She quit Walmart shortly after the August shootings, at the urging of her daughter.
James, a Walmart associate in eastern Washington, says he’s “kind of agnostic” on seeing people open carrying in his store. “Usually they don’t look too sketchy, so I’m not especially worried about them. I do know at least one customer who comes in wearing a full tactical vest where he’s got two guns and four clips on his vest, and he does all of his shopping that way.”
Open-carry advocates contend that visible guns act as a deterrent for would-be criminals, and many proponents of the Second Amendment argue that banning guns outright could turn stores into “soft targets” for shooters, like schools.
”If a criminal wants to come in and do something, it’s like an open invitation, because they know that no one but law enforcement would be able to defend themselves,” says Gretchen, a gun owner in Colorado.
Opponents of open carry say it can cause confusion for law enforcement when they respond to a shooting and serves mostly to intimidate the public, who have to discern the intent of the person carrying.
“Technically,” El Paso Police Chief Greg Allen said at a press conference following last month’s shooting, the perpetrator “was in the realm of the law” until the moment he opened fire, because Texas is an open-carry state. The shooter was carrying an AK-47 and wearing ear protection, and “was surprised no one challenged him or shot him” when he walked into the store where more than 1,000 people were shopping, according to a Texas Department of Public Safety report obtained by the Texas Tribune.
“Customers and employees shouldn’t be the ones to decide whether someone coming into a restaurant or a retail outlet is open carrying or preparing to open fire,” says Watts. “The store should make sure they are protecting their customers even if lawmakers aren’t protecting their constituents.”
As part of its announcement, Walmart also said it would no longer sell ammunition for handguns and military-style rifles (though, as Holloway and others point out, it hasn’t banned certain popular hunting ammunition, such as the .308 caliber, that can also be used in AR-style rifles), and discontinue handgun sales in Alaska, the only state it was selling them in. In recent years it has gradually introduced stricter gun policies: In 2015, it stopped selling assault-style rifles, saying it would focus instead on hunting and sport shooting, and last year it raised the minimum age for gun and ammunition purchases from 18 to 21.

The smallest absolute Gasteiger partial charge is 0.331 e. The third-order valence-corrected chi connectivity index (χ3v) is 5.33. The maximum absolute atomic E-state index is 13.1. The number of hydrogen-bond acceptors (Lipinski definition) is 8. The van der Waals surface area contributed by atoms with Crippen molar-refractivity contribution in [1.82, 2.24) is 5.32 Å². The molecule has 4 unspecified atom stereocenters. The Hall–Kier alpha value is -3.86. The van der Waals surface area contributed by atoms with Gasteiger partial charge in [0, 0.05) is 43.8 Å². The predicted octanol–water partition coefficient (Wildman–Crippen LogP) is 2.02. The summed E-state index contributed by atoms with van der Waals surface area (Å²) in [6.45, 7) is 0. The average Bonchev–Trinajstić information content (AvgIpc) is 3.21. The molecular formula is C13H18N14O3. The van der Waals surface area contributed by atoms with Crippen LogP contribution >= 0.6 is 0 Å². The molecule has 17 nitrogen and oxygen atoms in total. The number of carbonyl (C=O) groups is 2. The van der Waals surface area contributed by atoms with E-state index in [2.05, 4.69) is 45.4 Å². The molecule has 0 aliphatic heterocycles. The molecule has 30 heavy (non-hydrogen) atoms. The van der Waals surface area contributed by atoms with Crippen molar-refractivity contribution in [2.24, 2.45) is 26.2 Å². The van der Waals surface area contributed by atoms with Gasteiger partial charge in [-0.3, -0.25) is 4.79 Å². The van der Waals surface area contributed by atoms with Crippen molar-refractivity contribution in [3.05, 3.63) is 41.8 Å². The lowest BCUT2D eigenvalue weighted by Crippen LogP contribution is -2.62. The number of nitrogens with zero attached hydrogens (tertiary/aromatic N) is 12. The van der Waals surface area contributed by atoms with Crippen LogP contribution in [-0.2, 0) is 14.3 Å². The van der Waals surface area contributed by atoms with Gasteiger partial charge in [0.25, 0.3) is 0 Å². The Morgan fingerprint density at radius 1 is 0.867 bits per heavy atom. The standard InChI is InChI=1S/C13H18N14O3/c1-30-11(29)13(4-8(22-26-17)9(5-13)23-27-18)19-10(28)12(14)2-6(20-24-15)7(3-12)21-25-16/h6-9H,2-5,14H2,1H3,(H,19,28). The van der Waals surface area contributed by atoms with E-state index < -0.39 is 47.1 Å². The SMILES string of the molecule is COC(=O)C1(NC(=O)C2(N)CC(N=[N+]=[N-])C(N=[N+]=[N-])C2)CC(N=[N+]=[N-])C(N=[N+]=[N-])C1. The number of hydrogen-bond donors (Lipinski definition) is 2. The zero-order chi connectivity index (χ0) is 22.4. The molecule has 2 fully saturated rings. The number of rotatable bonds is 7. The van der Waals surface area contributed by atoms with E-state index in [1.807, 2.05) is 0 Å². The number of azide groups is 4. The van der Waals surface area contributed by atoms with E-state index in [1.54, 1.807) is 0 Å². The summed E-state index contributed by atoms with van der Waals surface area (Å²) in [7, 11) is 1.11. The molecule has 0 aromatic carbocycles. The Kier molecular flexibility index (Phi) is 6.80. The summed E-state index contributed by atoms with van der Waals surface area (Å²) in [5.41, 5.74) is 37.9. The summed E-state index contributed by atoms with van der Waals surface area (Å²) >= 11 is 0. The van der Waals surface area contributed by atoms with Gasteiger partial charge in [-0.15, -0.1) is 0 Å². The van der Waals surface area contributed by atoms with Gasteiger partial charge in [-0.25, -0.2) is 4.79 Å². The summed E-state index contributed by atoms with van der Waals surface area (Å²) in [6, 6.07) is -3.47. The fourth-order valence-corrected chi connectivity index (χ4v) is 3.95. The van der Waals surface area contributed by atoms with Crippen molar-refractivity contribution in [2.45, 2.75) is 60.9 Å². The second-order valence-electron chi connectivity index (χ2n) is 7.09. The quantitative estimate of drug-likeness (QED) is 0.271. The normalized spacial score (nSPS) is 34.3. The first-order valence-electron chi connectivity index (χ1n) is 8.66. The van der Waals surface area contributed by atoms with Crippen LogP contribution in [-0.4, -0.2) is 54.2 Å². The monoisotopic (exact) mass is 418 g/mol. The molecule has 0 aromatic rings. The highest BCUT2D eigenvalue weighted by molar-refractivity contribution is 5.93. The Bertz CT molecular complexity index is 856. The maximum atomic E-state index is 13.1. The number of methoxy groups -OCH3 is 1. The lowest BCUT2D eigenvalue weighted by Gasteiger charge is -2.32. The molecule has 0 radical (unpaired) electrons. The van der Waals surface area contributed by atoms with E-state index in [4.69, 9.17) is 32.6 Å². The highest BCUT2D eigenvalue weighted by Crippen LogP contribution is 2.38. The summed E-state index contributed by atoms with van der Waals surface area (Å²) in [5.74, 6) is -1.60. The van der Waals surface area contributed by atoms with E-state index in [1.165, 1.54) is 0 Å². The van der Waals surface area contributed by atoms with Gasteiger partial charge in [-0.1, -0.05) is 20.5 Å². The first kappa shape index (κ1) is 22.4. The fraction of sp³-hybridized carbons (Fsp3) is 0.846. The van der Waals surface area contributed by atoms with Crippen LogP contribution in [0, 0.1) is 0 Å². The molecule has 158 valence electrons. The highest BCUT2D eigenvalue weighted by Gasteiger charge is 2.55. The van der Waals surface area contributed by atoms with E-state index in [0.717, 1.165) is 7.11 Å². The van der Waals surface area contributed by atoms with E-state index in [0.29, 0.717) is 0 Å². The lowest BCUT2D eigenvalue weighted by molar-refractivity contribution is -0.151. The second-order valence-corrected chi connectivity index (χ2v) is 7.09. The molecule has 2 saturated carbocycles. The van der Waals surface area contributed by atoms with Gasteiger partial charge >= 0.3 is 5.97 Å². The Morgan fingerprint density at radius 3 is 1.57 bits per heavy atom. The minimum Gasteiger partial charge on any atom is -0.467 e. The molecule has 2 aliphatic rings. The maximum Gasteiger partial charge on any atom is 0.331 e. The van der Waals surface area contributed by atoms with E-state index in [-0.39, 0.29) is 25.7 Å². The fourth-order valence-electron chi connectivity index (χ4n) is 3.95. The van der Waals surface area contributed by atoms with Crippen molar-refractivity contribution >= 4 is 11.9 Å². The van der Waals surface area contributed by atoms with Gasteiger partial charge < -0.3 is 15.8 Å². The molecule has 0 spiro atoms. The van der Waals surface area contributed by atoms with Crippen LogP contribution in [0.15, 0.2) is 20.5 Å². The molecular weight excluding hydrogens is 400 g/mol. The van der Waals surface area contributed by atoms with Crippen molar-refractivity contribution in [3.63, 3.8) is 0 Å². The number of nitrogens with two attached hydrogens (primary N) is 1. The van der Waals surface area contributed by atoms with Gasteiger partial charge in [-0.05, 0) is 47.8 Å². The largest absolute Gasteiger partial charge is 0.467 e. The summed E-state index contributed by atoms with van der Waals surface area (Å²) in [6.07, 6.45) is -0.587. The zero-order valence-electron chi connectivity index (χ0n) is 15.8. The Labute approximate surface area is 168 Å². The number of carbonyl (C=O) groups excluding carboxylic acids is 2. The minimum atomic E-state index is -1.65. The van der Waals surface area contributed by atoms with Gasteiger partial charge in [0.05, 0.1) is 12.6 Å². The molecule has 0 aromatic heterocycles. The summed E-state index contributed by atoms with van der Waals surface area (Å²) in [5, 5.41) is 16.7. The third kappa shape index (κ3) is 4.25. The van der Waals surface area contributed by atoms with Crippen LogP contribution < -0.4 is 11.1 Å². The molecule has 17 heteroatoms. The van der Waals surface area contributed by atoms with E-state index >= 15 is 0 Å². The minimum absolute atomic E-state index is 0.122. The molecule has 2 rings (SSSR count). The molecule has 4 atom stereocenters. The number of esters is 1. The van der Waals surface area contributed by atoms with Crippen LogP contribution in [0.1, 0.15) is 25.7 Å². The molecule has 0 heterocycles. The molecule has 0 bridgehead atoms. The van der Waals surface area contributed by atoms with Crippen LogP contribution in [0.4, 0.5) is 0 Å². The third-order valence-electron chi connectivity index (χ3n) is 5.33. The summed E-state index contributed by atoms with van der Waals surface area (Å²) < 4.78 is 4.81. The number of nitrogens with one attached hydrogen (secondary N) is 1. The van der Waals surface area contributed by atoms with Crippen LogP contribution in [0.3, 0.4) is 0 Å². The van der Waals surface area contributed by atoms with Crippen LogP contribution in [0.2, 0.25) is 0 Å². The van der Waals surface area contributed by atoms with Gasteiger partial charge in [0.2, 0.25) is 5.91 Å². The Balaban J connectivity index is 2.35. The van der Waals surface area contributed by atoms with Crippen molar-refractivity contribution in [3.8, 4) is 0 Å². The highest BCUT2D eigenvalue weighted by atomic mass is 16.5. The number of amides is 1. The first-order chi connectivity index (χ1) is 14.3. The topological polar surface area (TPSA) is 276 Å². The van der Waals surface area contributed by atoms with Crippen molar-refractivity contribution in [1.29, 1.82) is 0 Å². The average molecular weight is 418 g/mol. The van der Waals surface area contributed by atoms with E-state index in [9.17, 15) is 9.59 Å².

Its most recent move may seem like it could alienate a significant share of its customers — the NRA called the move “shameful” while the underlying sentiment behind the #BoycottWalmart hashtag did a 180 from anti-gun to pro-gun as soon as the new policy was announced — but the swift action of many of its corporate peers (representing trillions of dollars in annual sales) suggests that retail titans have determined that open carry is bad for business.
As New York magazine pointed out, only 19 percent of the US population lives in rural America, so Walmart’s base is really the suburbs: “Its moves reflect an acknowledgment that, in suburban America, guns are becoming more trouble than they’re worth for the company — if not for their political implications, then for direct perceptions of safety at Walmart.”
Karwoski, the Everytown policy director, says the action also sheds light on how Walmart is thinking about liability. “I can’t speak to their decisions and what they’re thinking now on the enforcement front, but certainly I think that the policy itself is an acknowledgment that the risk of having openly carried firearms is a bigger liability than it is to prohibit them.”
The movement seems to still be gaining steam. The #GroceriesNotGuns brigade has set their sights on Food Lion, a North Carolina-based supermarket chain with more than 1,000 stores, and Hy-Vee, a Midwest grocer with more than 245 stores. Last week, the chief executives of 145 US companies — including retailers like Dick’s Sporting Goods, Gap, and Levi Strauss & Co. — sent a letter to the Senate urging it to pass a bill that would mandate universal background checks and stronger “red flag” laws, which allow law enforcement to take guns from people deemed to be a danger to themselves or others.
”We have a responsibility and obligation to stand up for the safety of our employees, customers, and all Americans in the communities we serve across the country,” they wrote. “Doing nothing about America’s gun violence crisis is simply unacceptable and it is time to stand with the American public on gun safety.”